Some of the body’s minerals are regulated by thyroxine. Of particular note is calcium. Thyroxine increases calcium removal by the kidneys. There is another hormone that comes from the thyroid and parathyroid glands, which has a bearing on the deposition of calcium in the bones. The parathyroid glands are four small glands located adjacent to the thyroid and are important for calcium absorption.
Symptoms indicating the need for thyroid evaluation are the following: extreme tiredness, sluggishness, decreased heart rate and blood pressure, and increased weight. There may be constant fatigue, constipation, mental fatigue, thin and slow growing hair, and scaliness of the skin and a frog like husky voice. Emotional symptoms may include going to pieces easily, crying, and dislike of working under pressure. There may be associated menstrual problems, a constant feeling of fullness, swelling, especially in the face, increased cholesterol levels, and brittle, easily broken fingernails. Hypothyroidism symptoms are widespread because the thyroid gland affects the metabolism of all body tissues.
Hyperthyroidism is overactivity of the thyroid gland and, consequently, too much thyroxine in the blood. “Hyper” means “over” thus over thyroid. The symptoms of this condition are exactly opposite those of hypothyroidism; the body’s metabolism is increased. Symptoms can be nervousness, inability to sleep, and increased heart and cardiac output. There may be thin skin, fine features, and poor balance when standing on one leg. The individual may have an increased appetite, decreased weight, and erratic, flighty behavior.
There are several methods for examining the thyroid. Each has its advantages and disadvantages. Blood tests are commonly used. The general disadvantages of blood tests are the effect of different medications and nutritional supplements on the test results. The treatment factor used by the doctor, either to supplement or improve thyroid function, may render the test inappropriate while the patient is on that therapeutic regime. Consequently, dosage must be regulated by how the patient feels rather than by exactly determining the level of functions.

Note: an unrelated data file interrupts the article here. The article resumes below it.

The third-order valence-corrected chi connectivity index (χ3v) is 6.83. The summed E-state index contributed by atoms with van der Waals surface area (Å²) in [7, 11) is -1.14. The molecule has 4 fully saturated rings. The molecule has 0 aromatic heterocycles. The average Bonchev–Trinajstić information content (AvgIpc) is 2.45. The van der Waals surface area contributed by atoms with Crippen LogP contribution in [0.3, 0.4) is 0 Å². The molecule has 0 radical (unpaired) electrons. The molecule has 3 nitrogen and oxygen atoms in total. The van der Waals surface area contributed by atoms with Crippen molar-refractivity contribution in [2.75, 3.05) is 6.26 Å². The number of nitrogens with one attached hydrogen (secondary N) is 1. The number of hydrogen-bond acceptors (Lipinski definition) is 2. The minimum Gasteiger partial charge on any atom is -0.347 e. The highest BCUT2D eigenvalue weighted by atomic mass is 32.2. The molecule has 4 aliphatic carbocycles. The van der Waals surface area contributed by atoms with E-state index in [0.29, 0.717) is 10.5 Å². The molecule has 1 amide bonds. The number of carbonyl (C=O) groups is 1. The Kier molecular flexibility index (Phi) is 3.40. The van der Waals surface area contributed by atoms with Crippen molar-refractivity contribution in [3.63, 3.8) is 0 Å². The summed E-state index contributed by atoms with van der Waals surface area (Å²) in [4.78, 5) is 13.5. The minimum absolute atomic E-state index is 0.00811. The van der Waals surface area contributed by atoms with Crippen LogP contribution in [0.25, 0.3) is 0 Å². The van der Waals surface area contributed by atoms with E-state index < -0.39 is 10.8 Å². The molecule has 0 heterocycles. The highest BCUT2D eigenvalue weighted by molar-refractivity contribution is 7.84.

The basal metabolic rate test is an older test, rarely used today. It measures the amount of oxygen used by an individual. The test has been abandoned because of inherent inaccuracies.
Achilles tendon reflex test measures muscle contraction upon nerve stimulation. The speed of muscle action is inversely proportional to thyroid activity. This test measures body activity rather than body chemicals.
AppliedKinesiology has several ways of testing the thyroid by using muscle tests to evaluate different energy patterns within the body.
Natural or artificial thyroid hormone has been administered for many years as a supplemental therapy for thyroid activity. When the thyroid gland is unable to produce thyroxine, this therapy may be necessary. If the problem is hyperthyroidism and too much thyroxine, antithyroid drugs are used.
Using Applied Kinesiology is the best approach to return the thyroid to normal function by improving the body’s energy patterns and nutritional needs. This approach is best because of the normal body’s ability to regulate thyroxine up and down as needed. When medications are used for supplemental thyroid or anti – thyroid effects, there is no control to regulate the up and down levels necessary from hour to hour during a day. This interferes with the intricate interplay among the body’s glands, and the glands’ interplay with the nervous system.
Whatever treatment approach is used for thyroid function, it is important to have a periodic review to determine the effects of the treatment.